The other day I stumbled on a cassette which turned out to be a recording of the funeral of Mzee Jomo Kenyatta.
One of the most striking things about it (apart from the very high quality of speeches and prayers by the Muslim and Christian clerics which seemed of a far better standard than the fare we see from prominent religious leaders these days) was a song by one of the choirs.
“Mzee sauti yako hatutasahau na maisha tutakumbuka macho yako makali kama ya Simba (Mzee, we will never forget your (booming) voice and your gaze which was as fierce as a lion’s)”.
The song summed up the strong, dominating alpha-male character that Mzee Kenyatta was.
During the campaigns, Uhuru Kenyatta was very much his father’s son. He was aggressive, focused and ruthlessly effective. But he can’t afford to govern like his father because he takes office with a very complicated mandate.
There are several paradoxes in Uhuru’s success in the last campaign. His margin of victory is bigger than Barack Obama’s triumph over Mitt Romney.
Obama won by four percentage points while Uhuru enjoyed a seven percentage point gap over his nearest challenger. I belong in the camp which felt going into the election that a victory for Raila Odinga would have improved ethnic relations in the country.
But I conceded defeat the moment I saw returns from just two polling stations in West Pokot and Baringo.
Quite simply no single ODM analyst expected victory while losing the Kalenjin and allied Rift Valley communities’ votes by 95 per cent.
The contention that the election was rigged on a massive scale may be therapeutic but there are few facts to support it. Uhuru won the election when communities where Jubilee support was considered soft such as the Kalenjin broke so strongly in favour of Mr Kenyatta.
Yet Uhuru’s mandate is flawed because of its exceptionally regional character. The plurality of Kenyans probably supported Mr Odinga. It’s just that they did not register or vote in numbers that would have reflected this.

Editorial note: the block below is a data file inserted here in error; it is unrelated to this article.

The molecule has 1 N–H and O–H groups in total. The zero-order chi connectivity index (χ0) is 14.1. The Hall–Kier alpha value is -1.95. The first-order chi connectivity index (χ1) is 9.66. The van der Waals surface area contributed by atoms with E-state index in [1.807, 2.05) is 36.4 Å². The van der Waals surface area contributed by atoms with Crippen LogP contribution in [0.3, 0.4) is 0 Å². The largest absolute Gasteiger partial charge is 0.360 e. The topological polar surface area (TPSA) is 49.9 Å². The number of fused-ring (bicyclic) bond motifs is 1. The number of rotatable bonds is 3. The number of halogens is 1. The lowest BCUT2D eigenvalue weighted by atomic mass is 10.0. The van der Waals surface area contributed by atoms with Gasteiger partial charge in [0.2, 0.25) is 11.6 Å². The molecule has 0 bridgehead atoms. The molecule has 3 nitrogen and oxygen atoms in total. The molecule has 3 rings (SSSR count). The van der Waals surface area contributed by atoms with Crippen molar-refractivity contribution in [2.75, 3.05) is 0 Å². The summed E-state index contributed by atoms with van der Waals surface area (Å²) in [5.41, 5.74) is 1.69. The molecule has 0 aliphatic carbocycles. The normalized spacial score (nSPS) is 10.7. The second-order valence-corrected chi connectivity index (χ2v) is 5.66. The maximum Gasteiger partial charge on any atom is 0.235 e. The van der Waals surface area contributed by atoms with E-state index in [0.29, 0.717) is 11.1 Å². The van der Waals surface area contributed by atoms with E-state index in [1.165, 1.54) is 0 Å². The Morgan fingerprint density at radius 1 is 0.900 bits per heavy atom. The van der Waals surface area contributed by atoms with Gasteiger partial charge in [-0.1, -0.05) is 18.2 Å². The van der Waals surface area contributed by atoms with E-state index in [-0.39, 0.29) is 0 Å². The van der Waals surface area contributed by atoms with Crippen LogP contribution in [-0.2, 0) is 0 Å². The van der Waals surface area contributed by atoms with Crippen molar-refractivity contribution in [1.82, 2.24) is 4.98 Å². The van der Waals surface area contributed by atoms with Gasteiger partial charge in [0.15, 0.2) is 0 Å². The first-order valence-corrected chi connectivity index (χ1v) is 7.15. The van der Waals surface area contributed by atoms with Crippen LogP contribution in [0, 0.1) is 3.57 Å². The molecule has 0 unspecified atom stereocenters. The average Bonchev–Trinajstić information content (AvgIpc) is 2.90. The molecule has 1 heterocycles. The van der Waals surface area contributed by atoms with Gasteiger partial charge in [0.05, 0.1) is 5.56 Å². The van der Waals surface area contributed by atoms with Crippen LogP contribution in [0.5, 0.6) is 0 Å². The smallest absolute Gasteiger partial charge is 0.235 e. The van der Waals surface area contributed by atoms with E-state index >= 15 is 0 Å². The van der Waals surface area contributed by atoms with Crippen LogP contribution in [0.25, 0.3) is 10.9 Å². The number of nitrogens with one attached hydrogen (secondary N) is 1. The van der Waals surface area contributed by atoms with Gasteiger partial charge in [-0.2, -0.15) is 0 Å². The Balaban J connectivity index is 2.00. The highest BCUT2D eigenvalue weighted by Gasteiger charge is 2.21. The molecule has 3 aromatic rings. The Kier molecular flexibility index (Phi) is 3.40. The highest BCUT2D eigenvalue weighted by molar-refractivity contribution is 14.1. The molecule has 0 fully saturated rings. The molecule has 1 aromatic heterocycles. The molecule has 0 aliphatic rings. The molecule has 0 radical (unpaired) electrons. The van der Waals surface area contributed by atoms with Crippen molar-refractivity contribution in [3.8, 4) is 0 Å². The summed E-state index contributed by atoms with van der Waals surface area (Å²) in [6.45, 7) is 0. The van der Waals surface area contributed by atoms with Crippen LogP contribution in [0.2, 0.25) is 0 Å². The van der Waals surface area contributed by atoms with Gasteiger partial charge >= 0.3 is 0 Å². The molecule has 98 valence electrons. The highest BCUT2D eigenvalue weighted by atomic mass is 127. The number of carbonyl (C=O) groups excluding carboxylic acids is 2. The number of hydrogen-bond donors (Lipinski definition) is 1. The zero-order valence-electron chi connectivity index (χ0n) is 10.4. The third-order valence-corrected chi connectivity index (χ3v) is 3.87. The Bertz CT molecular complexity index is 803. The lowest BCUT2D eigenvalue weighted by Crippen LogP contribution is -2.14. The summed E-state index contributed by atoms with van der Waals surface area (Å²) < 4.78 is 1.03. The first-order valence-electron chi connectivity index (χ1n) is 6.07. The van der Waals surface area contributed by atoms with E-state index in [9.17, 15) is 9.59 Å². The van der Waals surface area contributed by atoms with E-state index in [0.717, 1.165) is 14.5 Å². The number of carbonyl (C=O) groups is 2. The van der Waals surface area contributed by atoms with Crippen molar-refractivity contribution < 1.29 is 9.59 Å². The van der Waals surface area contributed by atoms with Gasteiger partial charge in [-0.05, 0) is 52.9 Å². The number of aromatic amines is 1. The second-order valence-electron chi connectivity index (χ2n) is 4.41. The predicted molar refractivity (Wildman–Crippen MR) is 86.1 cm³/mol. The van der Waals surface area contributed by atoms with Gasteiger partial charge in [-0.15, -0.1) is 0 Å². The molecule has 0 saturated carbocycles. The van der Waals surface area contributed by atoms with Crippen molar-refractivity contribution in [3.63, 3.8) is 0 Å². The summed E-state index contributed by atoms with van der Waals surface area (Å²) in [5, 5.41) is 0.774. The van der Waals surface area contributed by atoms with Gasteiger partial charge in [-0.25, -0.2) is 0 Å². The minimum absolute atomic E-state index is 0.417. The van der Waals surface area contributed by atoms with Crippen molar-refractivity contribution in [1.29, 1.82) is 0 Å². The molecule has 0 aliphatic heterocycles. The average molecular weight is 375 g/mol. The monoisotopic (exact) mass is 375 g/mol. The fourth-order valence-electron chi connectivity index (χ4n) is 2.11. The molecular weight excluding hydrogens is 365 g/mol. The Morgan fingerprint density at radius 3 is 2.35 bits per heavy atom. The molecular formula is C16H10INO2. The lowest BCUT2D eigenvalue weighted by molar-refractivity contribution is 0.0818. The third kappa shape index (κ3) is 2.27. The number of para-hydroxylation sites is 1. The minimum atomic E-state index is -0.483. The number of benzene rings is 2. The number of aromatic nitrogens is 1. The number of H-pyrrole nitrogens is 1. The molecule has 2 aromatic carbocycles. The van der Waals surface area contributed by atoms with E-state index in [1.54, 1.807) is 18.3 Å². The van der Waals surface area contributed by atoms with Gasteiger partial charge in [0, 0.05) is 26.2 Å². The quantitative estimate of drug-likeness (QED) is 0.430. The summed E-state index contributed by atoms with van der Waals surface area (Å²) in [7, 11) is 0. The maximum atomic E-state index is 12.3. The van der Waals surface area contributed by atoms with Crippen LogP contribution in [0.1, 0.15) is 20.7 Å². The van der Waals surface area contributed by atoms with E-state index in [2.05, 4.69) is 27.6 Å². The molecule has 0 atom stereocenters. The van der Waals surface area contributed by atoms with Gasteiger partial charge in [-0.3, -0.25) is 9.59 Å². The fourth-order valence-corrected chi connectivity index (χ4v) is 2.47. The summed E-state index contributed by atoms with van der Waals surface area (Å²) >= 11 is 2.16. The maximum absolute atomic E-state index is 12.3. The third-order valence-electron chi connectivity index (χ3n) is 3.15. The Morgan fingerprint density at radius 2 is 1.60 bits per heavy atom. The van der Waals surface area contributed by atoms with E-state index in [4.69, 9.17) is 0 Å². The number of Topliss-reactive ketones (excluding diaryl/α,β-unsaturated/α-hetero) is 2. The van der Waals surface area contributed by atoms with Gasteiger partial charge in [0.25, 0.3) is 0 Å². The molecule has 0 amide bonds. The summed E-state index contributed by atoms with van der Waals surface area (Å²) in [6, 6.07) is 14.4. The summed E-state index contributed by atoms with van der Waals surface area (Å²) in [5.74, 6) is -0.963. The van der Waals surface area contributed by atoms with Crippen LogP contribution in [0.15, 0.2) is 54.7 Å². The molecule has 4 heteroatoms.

Mr Kenyatta has the formidable challenge of reaching out to those shocked and disillusioned by his victory. The one thing he cannot do is govern like old Jomo who was more emperor than President. He must adopt a much more conciliatory approach. He should completely abandon his table-banging campaign persona.
One place to start will be to reverse the decisions Kibaki’s men have adopted in recent days. Threatening foreign journalists is not only a dumb thing to do but it is guaranteed to backfire. It’s far better to engage them in a battle of ideas or let “Kenyans on Twitter” tackle particularly outrageous fare.
The decree from Inspector General David Kimaiyo during the Supreme Court hearings banning Bunge la Mwananchi meetings was simply absurd.
Uhuru’s advisers would do well to study the approach taken by Pope Francis in the last few weeks. The man is a PR genius. “Pray for me before I pray for you,” he urged the gathered masses when he made his first appearance as Pope. That statement of humility immediately won him the warmth and affection of the people.
Every day has brought a new surprise from the “people’s Pope”. He dresses more simply than his predecessor, washes the feet of prisoners, sits at the same level with his visitors and has refused to move into the palatial Pope’s mansion instead living in shared quarters and having meals with Vatican workers.
Uhuru can soften the hostility of a large mass of Kenyans with simple gestures in his first 100 days in office. Times have changed. He can’t afford to display aggression and tower over the people with macho makali kama ya Simba.
Murithi Mutiga is the Special Projects Editor, Sunday Nation [email protected]